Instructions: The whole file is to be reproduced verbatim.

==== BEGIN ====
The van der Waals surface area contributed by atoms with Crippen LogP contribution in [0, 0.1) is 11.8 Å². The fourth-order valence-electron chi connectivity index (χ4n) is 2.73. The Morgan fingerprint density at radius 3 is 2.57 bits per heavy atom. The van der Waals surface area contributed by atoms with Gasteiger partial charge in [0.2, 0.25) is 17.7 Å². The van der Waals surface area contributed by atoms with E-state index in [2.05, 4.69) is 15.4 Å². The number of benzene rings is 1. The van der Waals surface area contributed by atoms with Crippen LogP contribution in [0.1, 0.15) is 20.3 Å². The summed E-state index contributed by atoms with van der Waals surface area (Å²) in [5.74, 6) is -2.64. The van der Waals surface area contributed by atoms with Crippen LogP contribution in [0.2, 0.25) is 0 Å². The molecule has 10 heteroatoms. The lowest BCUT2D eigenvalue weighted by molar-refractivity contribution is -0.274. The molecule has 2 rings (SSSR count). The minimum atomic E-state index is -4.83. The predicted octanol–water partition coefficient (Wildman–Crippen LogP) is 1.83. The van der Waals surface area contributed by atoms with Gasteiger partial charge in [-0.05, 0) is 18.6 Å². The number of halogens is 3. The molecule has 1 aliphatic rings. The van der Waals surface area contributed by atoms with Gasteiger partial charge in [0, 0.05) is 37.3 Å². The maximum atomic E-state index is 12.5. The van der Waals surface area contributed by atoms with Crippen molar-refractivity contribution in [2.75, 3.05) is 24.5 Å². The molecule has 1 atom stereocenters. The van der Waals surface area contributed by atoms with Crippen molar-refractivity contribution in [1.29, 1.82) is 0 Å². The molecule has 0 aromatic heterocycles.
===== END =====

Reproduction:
The van der Waals surface area contributed by atoms with Crippen LogP contribution in [0, 0.1) is 11.8 Å². The fourth-order valence-electron chi connectivity index (χ4n) is 2.73. The Morgan fingerprint density at radius 3 is 2.57 bits per heavy atom. The van der Waals surface area contributed by atoms with Gasteiger partial charge in [0.2, 0.25) is 17.7 Å². The van der Waals surface area contributed by atoms with E-state index in [2.05, 4.69) is 15.4 Å². The number of benzene rings is 1. The van der Waals surface area contributed by atoms with Crippen LogP contribution in [0.1, 0.15) is 20.3 Å². The summed E-state index contributed by atoms with van der Waals surface area (Å²) in [5.74, 6) is -2.64. The van der Waals surface area contributed by atoms with Crippen LogP contribution in [0.2, 0.25) is 0 Å². The molecule has 10 heteroatoms. The lowest BCUT2D eigenvalue weighted by molar-refractivity contribution is -0.274. The molecule has 2 rings (SSSR count). The minimum atomic E-state index is -4.83. The predicted octanol–water partition coefficient (Wildman–Crippen LogP) is 1.83. The van der Waals surface area contributed by atoms with Gasteiger partial charge in [-0.05, 0) is 18.6 Å². The number of halogens is 3. The molecule has 1 aliphatic rings. The van der Waals surface area contributed by atoms with Gasteiger partial charge in [0, 0.05) is 37.3 Å². The maximum atomic E-state index is 12.5. The van der Waals surface area contributed by atoms with Crippen molar-refractivity contribution in [2.75, 3.05) is 24.5 Å². The molecule has 1 atom stereocenters. The van der Waals surface area contributed by atoms with Crippen molar-refractivity contribution in [1.29, 1.82) is 0 Å². The molecule has 0 aromatic heterocycles.